All CHELSA products are in a geographic coordinate system referenced to the WGS 84 horizontal datum, with the horizontal coordinates expressed in decimal degrees. The CHELSA layer extents (minimum and maximum latitude and longitude) are a result of the coordinate system inherited from the 1-arc-second GMTED2010 data which itself inherited the grid extent from the 1-arc-second SRTM data.

Note that because of the pixel center referencing of the input GMTED2010 data the full extent of each CHELSA grid as defined by the outside edges of the pixels differs from an integer value of latitude or longitude by 0.000138888888 degree (or 1/2 arc-second). Users of products based on the legacy GTOPO30 product should note that the coordinate referencing of CHELSA (and GMTED2010) and GTOPO30 are not the same. In GTOPO30, the integer lines of latitude and longitude fall directly on the edges of a 30-arc-second pixel. Thus, when overlaying CHELSA with products based on GTOPO30 a slight shift of 1/2 arc-second will be observed between the edges of corresponding 30-arc-second pixels.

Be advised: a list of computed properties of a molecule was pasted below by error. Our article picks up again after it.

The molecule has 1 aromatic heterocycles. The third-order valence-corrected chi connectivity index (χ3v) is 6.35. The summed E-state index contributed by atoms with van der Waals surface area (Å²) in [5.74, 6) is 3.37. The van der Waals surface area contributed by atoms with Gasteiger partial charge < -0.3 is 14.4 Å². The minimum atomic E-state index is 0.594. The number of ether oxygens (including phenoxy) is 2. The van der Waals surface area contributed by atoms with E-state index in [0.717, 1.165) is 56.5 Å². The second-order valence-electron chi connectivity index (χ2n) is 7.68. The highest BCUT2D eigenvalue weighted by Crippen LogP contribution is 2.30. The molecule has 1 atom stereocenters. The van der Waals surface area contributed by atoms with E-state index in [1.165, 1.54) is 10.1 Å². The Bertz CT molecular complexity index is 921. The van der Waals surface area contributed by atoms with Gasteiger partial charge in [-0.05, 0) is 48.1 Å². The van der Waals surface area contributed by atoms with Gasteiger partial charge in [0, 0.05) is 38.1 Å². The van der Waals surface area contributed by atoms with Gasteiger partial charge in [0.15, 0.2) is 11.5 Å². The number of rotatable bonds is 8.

Areas just west of the dateline in Siberia are missing due to a bug in the code.

The dataset is in GEOtiff format.

Grid extent:

Resolution (decimal degrees): 0.0083333333

West extent (minimum X-coordinate, longitude): −180.0001388888

South extent (minimum Y-coordinate, latitude): −90.0001388888

East extent (maximum X-coordinate, longitude): 179.9998611111

North extent (maximum Y-coordinate, latitude): 83.9998611111

Rows: 20,800

Columns: 43,200


Cite this page

Acknowledgement of any material taken from or knowledge gained from this page is appreciated:

Karger, Dirk & National Center for Atmospheric Research Staff (Eds). Last modified "The Climate Data Guide: CHELSA high-resolution land surface temperature and precipitation.” Retrieved from on 2024-06-18.